We started casually dating a design firm and we are having a good experience, but now they want to be exclusive and I feel we're moving too fast. What do you make of it?
Wanting to stop,
Puttin' on the Brakes
Dear P on the B,
If I had to guess, they started asking penetrating questions about other aspects of your product—maybe packaging, user interface, a Web page or instructions. Am I right?
An outsider's desire to know more about you and your company can feel threatening, but this probing should not be misinterpreted as the drive towards exclusivity. This designer is just trying to understand the whole experience of using your products. Their interest should be fostered, not looked upon negatively. Having a great product is no longer enough to capture your customers' hearts and minds—it's all about the full experience. Loosen up a little bit and see where it goes.
Sometimes I know the right way to do things, but rather than listen to me, my designer insists on doing it his (wrong) way. Why can't he understand that I know what I'm talking about?
Not Trying to be Bossy
Dear NTTB Bossy,
Please do not take offense when it seems that your designer is ignoring your valuable advice. The truth is designers possess a special magical sense that detects opportunity for innovation in previously overlooked places. This sense only functions when the holder is encountering a new problem for the first time. Let's call designers "Innovation Fishermen." Innovations are like smart fish: you're not gonna catch 'em in the same place twice. You need to keep moving and trying new things. What was right yesterday might not catch the biggest fish today!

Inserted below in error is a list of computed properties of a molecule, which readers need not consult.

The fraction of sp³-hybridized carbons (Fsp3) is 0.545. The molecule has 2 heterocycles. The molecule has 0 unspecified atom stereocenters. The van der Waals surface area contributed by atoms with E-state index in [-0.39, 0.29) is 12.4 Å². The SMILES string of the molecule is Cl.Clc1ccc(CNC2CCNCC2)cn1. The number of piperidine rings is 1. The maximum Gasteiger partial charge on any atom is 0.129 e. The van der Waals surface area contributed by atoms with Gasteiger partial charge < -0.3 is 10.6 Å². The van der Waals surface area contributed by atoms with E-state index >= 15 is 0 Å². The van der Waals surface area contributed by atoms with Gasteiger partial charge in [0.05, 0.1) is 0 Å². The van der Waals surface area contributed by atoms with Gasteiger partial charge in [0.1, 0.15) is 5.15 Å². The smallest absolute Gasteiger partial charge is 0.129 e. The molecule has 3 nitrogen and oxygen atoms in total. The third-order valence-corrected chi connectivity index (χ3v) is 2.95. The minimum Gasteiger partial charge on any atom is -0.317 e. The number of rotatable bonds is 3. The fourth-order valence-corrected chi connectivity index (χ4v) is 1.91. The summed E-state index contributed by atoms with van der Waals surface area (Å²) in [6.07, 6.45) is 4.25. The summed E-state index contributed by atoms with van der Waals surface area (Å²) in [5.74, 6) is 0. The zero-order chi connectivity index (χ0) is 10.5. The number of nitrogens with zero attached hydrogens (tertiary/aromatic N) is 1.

I met a great potential client and we really hit it off. I took him through a custom presentation and we even went out for drinks. I thought we had a real connection, but I haven't heard from him since. I've been checking my e-mail every few minutes and I even called the phone company to make sure all our phone lines were working. Do you think maybe he was hit by a bus and that's why he hasn't called?
Heartsick and Hoping
I'm going to give you some cold hard truth. The reason he hasn't called is...he's just not that into working with you.
I'm sure that you're a wonderful designer; you shouldn't get discouraged about this situation. Maybe he just wasn't ready to get involved, maybe he found another designer who seemed more compatible. Whatever the case, it's time to pick yourself up and move on because this one just wasn't meant to be.
And by the way, the odds of him getting hit by a bus are about as low as the odds that you're wearing any color besides black right now.
Got a burning question for Stuart? Leave it in the comments and we'll be sure to get it answered.
Illustration by Greg Clarke.
For 25 years, Stuart Karten Design (SKD) has been a strategic partner to companies seeking to differentiate their products through creativity and design. Connecting creativity with commerce, SKD designs products that serve as brand ambassadors for its clients and lead to greater market share and increased profit. SKD's team includes 25 includes designers, researchers and mechanical engineers who can guide a product from design conceptualization through final production. SKD is especially renowned for its medical products and its ear-centric devices, which have included communication headsets for Jabra and Plantronics, the Zōn hearing aid for Starkey Laboratories and noise-cancelling ear buds for Ultimate Ears.
SKD has been the recipient of numerous awards, including IDEA, Red Dot, iF, Good Design and the I.D. Annual Design Review. Conceptual "Epidermits Interactive Pet" was a part of Museum of Modern Art's recent Design and the Elastic Mind exhibition. In 2008, Fast Company magazine named SKD among America's top five "Design Factories" in its annual Masters of Design issue. Located near the beach in Marina del Rey, SKD is tapped into the cutting edge culture that defines Los Angeles with our fingers on the pulse of the trends that will affect the nation.